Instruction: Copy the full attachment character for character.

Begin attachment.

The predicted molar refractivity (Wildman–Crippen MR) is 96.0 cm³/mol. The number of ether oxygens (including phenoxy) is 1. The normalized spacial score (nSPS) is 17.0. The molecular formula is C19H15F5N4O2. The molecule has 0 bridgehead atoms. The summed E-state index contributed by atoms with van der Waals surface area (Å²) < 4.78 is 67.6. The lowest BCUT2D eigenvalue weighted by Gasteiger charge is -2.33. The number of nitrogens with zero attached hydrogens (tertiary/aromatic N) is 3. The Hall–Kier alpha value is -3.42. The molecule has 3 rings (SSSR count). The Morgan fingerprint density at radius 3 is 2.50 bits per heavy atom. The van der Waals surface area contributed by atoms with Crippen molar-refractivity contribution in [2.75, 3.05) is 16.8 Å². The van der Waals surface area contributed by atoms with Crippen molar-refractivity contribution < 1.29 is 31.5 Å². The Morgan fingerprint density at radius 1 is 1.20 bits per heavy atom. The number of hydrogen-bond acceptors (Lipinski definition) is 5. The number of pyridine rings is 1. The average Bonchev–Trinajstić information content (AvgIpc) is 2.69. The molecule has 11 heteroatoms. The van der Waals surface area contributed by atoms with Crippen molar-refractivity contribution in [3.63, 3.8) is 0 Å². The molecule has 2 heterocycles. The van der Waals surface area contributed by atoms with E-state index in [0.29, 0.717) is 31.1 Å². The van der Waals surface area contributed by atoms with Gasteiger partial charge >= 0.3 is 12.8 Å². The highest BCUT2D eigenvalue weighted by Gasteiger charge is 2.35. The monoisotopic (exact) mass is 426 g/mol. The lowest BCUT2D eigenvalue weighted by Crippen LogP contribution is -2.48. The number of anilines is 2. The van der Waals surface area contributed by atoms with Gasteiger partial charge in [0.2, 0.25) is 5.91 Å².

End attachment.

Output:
The predicted molar refractivity (Wildman–Crippen MR) is 96.0 cm³/mol. The number of ether oxygens (including phenoxy) is 1. The normalized spacial score (nSPS) is 17.0. The molecular formula is C19H15F5N4O2. The molecule has 0 bridgehead atoms. The summed E-state index contributed by atoms with van der Waals surface area (Å²) < 4.78 is 67.6. The lowest BCUT2D eigenvalue weighted by Gasteiger charge is -2.33. The number of nitrogens with zero attached hydrogens (tertiary/aromatic N) is 3. The Hall–Kier alpha value is -3.42. The molecule has 3 rings (SSSR count). The Morgan fingerprint density at radius 3 is 2.50 bits per heavy atom. The van der Waals surface area contributed by atoms with Crippen molar-refractivity contribution in [2.75, 3.05) is 16.8 Å². The van der Waals surface area contributed by atoms with Crippen molar-refractivity contribution < 1.29 is 31.5 Å². The Morgan fingerprint density at radius 1 is 1.20 bits per heavy atom. The number of hydrogen-bond acceptors (Lipinski definition) is 5. The number of pyridine rings is 1. The average Bonchev–Trinajstić information content (AvgIpc) is 2.69. The molecule has 11 heteroatoms. The van der Waals surface area contributed by atoms with Crippen molar-refractivity contribution in [3.63, 3.8) is 0 Å². The molecule has 2 heterocycles. The van der Waals surface area contributed by atoms with E-state index in [0.29, 0.717) is 31.1 Å². The van der Waals surface area contributed by atoms with Gasteiger partial charge >= 0.3 is 12.8 Å². The highest BCUT2D eigenvalue weighted by Gasteiger charge is 2.35. The monoisotopic (exact) mass is 426 g/mol. The lowest BCUT2D eigenvalue weighted by Crippen LogP contribution is -2.48. The number of anilines is 2. The van der Waals surface area contributed by atoms with Gasteiger partial charge in [0.2, 0.25) is 5.91 Å².